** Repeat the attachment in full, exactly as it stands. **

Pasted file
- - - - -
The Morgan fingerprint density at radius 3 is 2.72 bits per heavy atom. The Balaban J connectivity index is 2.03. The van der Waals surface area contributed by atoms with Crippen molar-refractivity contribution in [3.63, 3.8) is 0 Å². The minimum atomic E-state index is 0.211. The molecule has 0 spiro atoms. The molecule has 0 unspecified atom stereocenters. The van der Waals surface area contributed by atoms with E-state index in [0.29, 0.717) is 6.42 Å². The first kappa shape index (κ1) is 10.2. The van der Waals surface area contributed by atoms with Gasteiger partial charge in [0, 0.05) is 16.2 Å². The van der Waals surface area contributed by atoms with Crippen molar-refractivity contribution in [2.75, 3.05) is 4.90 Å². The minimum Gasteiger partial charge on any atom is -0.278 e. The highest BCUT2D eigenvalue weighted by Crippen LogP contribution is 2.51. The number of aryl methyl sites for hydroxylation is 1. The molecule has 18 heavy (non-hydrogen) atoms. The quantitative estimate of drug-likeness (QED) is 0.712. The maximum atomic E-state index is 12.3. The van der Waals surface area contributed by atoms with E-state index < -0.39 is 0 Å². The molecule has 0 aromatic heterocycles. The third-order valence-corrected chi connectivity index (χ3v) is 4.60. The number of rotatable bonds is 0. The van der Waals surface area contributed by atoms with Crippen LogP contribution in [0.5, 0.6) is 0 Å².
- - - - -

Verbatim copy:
The Morgan fingerprint density at radius 3 is 2.72 bits per heavy atom. The Balaban J connectivity index is 2.03. The van der Waals surface area contributed by atoms with Crippen molar-refractivity contribution in [3.63, 3.8) is 0 Å². The minimum atomic E-state index is 0.211. The molecule has 0 spiro atoms. The molecule has 0 unspecified atom stereocenters. The van der Waals surface area contributed by atoms with E-state index in [0.29, 0.717) is 6.42 Å². The first kappa shape index (κ1) is 10.2. The van der Waals surface area contributed by atoms with Gasteiger partial charge in [0, 0.05) is 16.2 Å². The van der Waals surface area contributed by atoms with Crippen molar-refractivity contribution in [2.75, 3.05) is 4.90 Å². The minimum Gasteiger partial charge on any atom is -0.278 e. The highest BCUT2D eigenvalue weighted by Crippen LogP contribution is 2.51. The number of aryl methyl sites for hydroxylation is 1. The molecule has 18 heavy (non-hydrogen) atoms. The quantitative estimate of drug-likeness (QED) is 0.712. The maximum atomic E-state index is 12.3. The van der Waals surface area contributed by atoms with E-state index < -0.39 is 0 Å². The molecule has 0 aromatic heterocycles. The third-order valence-corrected chi connectivity index (χ3v) is 4.60. The number of rotatable bonds is 0. The van der Waals surface area contributed by atoms with Crippen LogP contribution in [0.5, 0.6) is 0 Å².